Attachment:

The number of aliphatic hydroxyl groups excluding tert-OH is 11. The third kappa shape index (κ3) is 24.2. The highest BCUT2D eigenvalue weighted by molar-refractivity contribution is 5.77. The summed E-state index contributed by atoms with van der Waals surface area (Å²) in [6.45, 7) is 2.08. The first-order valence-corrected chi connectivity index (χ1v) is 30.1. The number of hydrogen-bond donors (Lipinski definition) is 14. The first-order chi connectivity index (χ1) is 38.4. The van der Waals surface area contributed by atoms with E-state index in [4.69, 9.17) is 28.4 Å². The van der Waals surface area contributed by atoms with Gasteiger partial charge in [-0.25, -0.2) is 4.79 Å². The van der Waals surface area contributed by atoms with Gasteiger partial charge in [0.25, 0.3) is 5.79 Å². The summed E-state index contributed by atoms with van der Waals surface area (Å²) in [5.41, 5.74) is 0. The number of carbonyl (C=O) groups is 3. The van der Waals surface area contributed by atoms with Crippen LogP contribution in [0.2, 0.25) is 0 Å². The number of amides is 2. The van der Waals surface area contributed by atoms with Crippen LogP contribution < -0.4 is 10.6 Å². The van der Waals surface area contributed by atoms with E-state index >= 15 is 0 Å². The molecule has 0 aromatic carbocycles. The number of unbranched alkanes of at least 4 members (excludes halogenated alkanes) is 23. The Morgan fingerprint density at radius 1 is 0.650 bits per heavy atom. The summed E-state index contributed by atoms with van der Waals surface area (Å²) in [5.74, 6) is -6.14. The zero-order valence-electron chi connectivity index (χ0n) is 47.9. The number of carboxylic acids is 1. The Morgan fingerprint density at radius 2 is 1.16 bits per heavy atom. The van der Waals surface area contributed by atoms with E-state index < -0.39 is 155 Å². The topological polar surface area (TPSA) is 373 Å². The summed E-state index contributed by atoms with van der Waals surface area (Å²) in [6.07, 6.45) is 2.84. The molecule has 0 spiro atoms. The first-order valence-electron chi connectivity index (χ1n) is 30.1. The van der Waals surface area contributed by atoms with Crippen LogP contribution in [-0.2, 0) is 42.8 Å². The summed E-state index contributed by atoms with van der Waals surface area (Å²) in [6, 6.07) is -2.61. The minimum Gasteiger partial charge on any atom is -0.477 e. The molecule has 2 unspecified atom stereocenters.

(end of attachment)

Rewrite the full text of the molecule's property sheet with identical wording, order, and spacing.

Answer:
The number of aliphatic hydroxyl groups excluding tert-OH is 11. The third kappa shape index (κ3) is 24.2. The highest BCUT2D eigenvalue weighted by molar-refractivity contribution is 5.77. The summed E-state index contributed by atoms with van der Waals surface area (Å²) in [6.45, 7) is 2.08. The first-order valence-corrected chi connectivity index (χ1v) is 30.1. The number of hydrogen-bond donors (Lipinski definition) is 14. The first-order chi connectivity index (χ1) is 38.4. The van der Waals surface area contributed by atoms with E-state index in [4.69, 9.17) is 28.4 Å². The van der Waals surface area contributed by atoms with Gasteiger partial charge in [-0.25, -0.2) is 4.79 Å². The van der Waals surface area contributed by atoms with Gasteiger partial charge in [0.25, 0.3) is 5.79 Å². The summed E-state index contributed by atoms with van der Waals surface area (Å²) in [5.41, 5.74) is 0. The number of carbonyl (C=O) groups is 3. The van der Waals surface area contributed by atoms with Crippen LogP contribution in [0.2, 0.25) is 0 Å². The number of amides is 2. The van der Waals surface area contributed by atoms with Crippen LogP contribution < -0.4 is 10.6 Å². The van der Waals surface area contributed by atoms with E-state index >= 15 is 0 Å². The molecule has 0 aromatic carbocycles. The number of unbranched alkanes of at least 4 members (excludes halogenated alkanes) is 23. The Morgan fingerprint density at radius 1 is 0.650 bits per heavy atom. The summed E-state index contributed by atoms with van der Waals surface area (Å²) in [5.74, 6) is -6.14. The zero-order valence-electron chi connectivity index (χ0n) is 47.9. The number of carboxylic acids is 1. The Morgan fingerprint density at radius 2 is 1.16 bits per heavy atom. The van der Waals surface area contributed by atoms with E-state index < -0.39 is 155 Å². The topological polar surface area (TPSA) is 373 Å². The summed E-state index contributed by atoms with van der Waals surface area (Å²) in [6.07, 6.45) is 2.84. The molecule has 0 spiro atoms. The first-order valence-electron chi connectivity index (χ1n) is 30.1. The van der Waals surface area contributed by atoms with Crippen LogP contribution in [-0.2, 0) is 42.8 Å². The summed E-state index contributed by atoms with van der Waals surface area (Å²) in [6, 6.07) is -2.61. The minimum Gasteiger partial charge on any atom is -0.477 e. The molecule has 2 unspecified atom stereocenters.